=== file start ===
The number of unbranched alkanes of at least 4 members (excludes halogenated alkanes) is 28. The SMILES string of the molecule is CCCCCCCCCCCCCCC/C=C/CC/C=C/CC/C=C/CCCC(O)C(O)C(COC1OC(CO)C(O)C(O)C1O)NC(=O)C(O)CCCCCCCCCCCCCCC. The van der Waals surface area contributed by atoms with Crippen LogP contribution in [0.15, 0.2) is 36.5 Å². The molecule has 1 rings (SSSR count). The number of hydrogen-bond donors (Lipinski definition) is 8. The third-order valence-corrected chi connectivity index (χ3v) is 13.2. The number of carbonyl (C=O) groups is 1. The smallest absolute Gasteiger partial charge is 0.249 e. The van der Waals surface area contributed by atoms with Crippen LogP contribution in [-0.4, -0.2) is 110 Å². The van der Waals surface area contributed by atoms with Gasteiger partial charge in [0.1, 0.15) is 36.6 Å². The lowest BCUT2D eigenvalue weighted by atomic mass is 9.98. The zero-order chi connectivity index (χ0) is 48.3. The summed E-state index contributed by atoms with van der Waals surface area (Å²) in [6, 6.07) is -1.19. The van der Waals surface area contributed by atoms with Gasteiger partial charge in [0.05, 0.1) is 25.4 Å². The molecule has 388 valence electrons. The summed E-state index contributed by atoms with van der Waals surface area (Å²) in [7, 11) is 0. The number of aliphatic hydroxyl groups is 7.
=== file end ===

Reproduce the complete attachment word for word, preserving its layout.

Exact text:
The number of unbranched alkanes of at least 4 members (excludes halogenated alkanes) is 28. The SMILES string of the molecule is CCCCCCCCCCCCCCC/C=C/CC/C=C/CC/C=C/CCCC(O)C(O)C(COC1OC(CO)C(O)C(O)C1O)NC(=O)C(O)CCCCCCCCCCCCCCC. The van der Waals surface area contributed by atoms with Crippen LogP contribution in [0.15, 0.2) is 36.5 Å². The molecule has 1 rings (SSSR count). The number of hydrogen-bond donors (Lipinski definition) is 8. The third-order valence-corrected chi connectivity index (χ3v) is 13.2. The number of carbonyl (C=O) groups is 1. The smallest absolute Gasteiger partial charge is 0.249 e. The van der Waals surface area contributed by atoms with Crippen LogP contribution in [-0.4, -0.2) is 110 Å². The van der Waals surface area contributed by atoms with Gasteiger partial charge in [0.1, 0.15) is 36.6 Å². The lowest BCUT2D eigenvalue weighted by atomic mass is 9.98. The zero-order chi connectivity index (χ0) is 48.3. The summed E-state index contributed by atoms with van der Waals surface area (Å²) in [6, 6.07) is -1.19. The van der Waals surface area contributed by atoms with Gasteiger partial charge in [0.05, 0.1) is 25.4 Å². The molecule has 388 valence electrons. The summed E-state index contributed by atoms with van der Waals surface area (Å²) in [7, 11) is 0. The number of aliphatic hydroxyl groups is 7.